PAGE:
If you happen to see a turkey vulture close up, you’re likely to notice its red, featherless head. In this feature, as well as its bulky, brownish-black profile, the turkey vulture resembles the wild turkey, which is where it gets its name. Being bald allows the turkey vulture to poke its head right into a carcass and not wind up capturing little bits of its meal in hard-to-clean feathers.

Couple the turkey vulture’s bald head with its cast-iron digestive system, and you’ve got a very effective processor of carrion.

Now, I realize that you might be inclined to leave off contemplating turkey vultures as they soar in the sky, half a mile away. But I think looking at them more closely really can foster a deeper appreciation for the diversity and complexity of life. After all, without turkey vultures and other decomposers, life as we know it simply wouldn’t be possible.

Tuesday, July 08, 2014

Two U of I students champion "restoration agriculture" at South Farms site

Two U of I students champion "restoration agriculture" at South Farms site

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When people think about alternatives to the intensive industrial agriculture that dominates the Midwest, they generally think first about things like organic fertilizers and integrated pest management, a return to practices that have worked in the past.

Others are envisioning—and implementing—alternative forms of agriculture based on completely different principles, among them two energetic young people who are currently U of I graduate students.

Their names are Kevin Wolz and Ron Revord, and they are trying out this new form of agriculture on a five-acre plot at the U of I South Farms called the Woody Perennial Polyculture site.

The Woody Perennial Polyculture site employs principles of what is known more generally as permaculture, which favors systems to serve human needs that are based on natural systems rather than constant technological intervention. In agriculture, this means replacing the annual crops that now account for nearly all of what we eat in one way or another—corn, soybeans, wheat and rice—with perennial ones, and replacing the practice of growing only one crop on a site with cultivating a diverse, complementary suite of crops, a suite dominated by shrubs and trees.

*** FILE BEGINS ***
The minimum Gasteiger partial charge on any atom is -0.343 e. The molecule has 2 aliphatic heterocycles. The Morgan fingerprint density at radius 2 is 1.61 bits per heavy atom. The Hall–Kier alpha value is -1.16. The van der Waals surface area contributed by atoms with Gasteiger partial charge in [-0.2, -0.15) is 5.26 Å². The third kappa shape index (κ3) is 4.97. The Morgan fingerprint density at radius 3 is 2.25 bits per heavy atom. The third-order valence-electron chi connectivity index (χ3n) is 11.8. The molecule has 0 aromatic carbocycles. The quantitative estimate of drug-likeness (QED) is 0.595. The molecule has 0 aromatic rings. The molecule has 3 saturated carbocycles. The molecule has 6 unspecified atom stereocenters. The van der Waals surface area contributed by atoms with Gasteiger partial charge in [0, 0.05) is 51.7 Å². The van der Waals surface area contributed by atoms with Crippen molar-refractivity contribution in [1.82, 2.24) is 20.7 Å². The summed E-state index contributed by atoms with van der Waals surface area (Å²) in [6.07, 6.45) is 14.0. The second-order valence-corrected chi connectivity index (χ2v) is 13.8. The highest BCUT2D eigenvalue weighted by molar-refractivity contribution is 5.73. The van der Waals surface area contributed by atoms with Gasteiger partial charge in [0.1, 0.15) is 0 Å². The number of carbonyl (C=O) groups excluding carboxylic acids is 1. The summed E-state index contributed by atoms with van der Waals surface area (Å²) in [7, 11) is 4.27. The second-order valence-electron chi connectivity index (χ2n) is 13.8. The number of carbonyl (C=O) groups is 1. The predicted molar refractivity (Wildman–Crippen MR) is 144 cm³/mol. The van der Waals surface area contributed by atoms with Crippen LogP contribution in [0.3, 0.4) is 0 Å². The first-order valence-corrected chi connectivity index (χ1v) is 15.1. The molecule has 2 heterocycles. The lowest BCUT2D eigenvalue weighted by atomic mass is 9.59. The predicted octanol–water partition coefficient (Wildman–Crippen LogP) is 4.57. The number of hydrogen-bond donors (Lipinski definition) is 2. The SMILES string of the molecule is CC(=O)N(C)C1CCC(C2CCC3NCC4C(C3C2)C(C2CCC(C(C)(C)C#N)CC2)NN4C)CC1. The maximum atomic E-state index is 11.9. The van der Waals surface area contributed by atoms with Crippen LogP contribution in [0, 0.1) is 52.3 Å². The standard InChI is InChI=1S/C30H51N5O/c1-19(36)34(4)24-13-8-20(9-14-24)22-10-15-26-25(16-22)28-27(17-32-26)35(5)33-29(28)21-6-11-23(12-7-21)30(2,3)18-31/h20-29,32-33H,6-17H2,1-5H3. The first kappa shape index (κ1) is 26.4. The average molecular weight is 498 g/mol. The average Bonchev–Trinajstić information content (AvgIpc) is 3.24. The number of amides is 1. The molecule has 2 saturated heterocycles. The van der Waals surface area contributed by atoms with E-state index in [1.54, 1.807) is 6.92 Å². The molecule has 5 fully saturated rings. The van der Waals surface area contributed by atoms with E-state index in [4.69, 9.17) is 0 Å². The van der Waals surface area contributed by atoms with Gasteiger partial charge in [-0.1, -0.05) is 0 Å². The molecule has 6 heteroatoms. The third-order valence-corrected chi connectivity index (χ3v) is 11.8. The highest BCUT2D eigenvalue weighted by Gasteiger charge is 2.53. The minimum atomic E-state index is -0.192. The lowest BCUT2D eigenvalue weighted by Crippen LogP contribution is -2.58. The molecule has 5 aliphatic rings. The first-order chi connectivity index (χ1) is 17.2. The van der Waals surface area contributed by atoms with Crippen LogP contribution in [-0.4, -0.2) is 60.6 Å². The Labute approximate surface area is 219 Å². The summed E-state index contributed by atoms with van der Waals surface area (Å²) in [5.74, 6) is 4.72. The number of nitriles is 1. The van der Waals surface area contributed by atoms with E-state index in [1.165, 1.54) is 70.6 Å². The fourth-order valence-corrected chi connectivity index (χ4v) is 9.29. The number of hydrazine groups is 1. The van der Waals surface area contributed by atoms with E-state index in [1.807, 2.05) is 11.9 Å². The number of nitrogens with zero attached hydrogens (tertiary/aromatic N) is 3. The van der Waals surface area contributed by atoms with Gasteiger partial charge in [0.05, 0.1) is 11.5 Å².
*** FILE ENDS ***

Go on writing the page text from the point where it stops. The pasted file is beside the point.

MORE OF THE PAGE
The WPP was established in spring of 2012 and features four half-acre blocks of polyculture alternating with four blocks of the same size devoted to corn and soybeans, which are cultivated just as they would be on a typical Champaign County farm.

Within each polyculture block are six rows of two types. One type features apple trees spaced 24 feet apart as the tallest component. Between the apple trees grow two shorter layers, a hybrid variety of hazelnut that’s maintained as a multi-stemmed shrub and raspberries.

The other type of polyculture row features an overstory tree, a hybrid chestnut that will reach a height of 30 feet when mature. The chestnut trees will not produce a crop for some years, but growing between them are red and black currants. These will tolerate the shade of the chestnuts as they grow and they already produce a substantial crop.

A perennial pasture mix of grasses and clover, which is cut for hay, separates the various blocks. The preference would be to keep animals on the farm to graze between rows, but rules prohibit the integration of livestock and crops on campus property.

Wolz emphasizes that the aims of restoration agriculture—which is the phrase he prefers to describe what’s happening at the site—go beyond money. “Our goal is a system that simultaneously produces food for people and restores ecological integrity to the land.”

In order to compare the ecological functioning of the polyculture blocks with the conventional fields, researchers are studying a large set of interrelated topics. Among them are carbon sequestration, nitrogen leakage, water use efficiency and support for biodiversity.

When I visited the site, the polyculture blocks were alive with bees and other pollinators, as well as nesting grassland birds. In contrast, the corn plots seemed devoid of any life other than corn plants.

Revord noted that such a lack of diversity is widely recognized as a potential weakness in other aspects of our culture. He pointed out, “We learn early on not to put all our eggs in one basket, and yet that’s exactly what most modern farming does. What we’re working to develop is an alternative that’s more resilient.”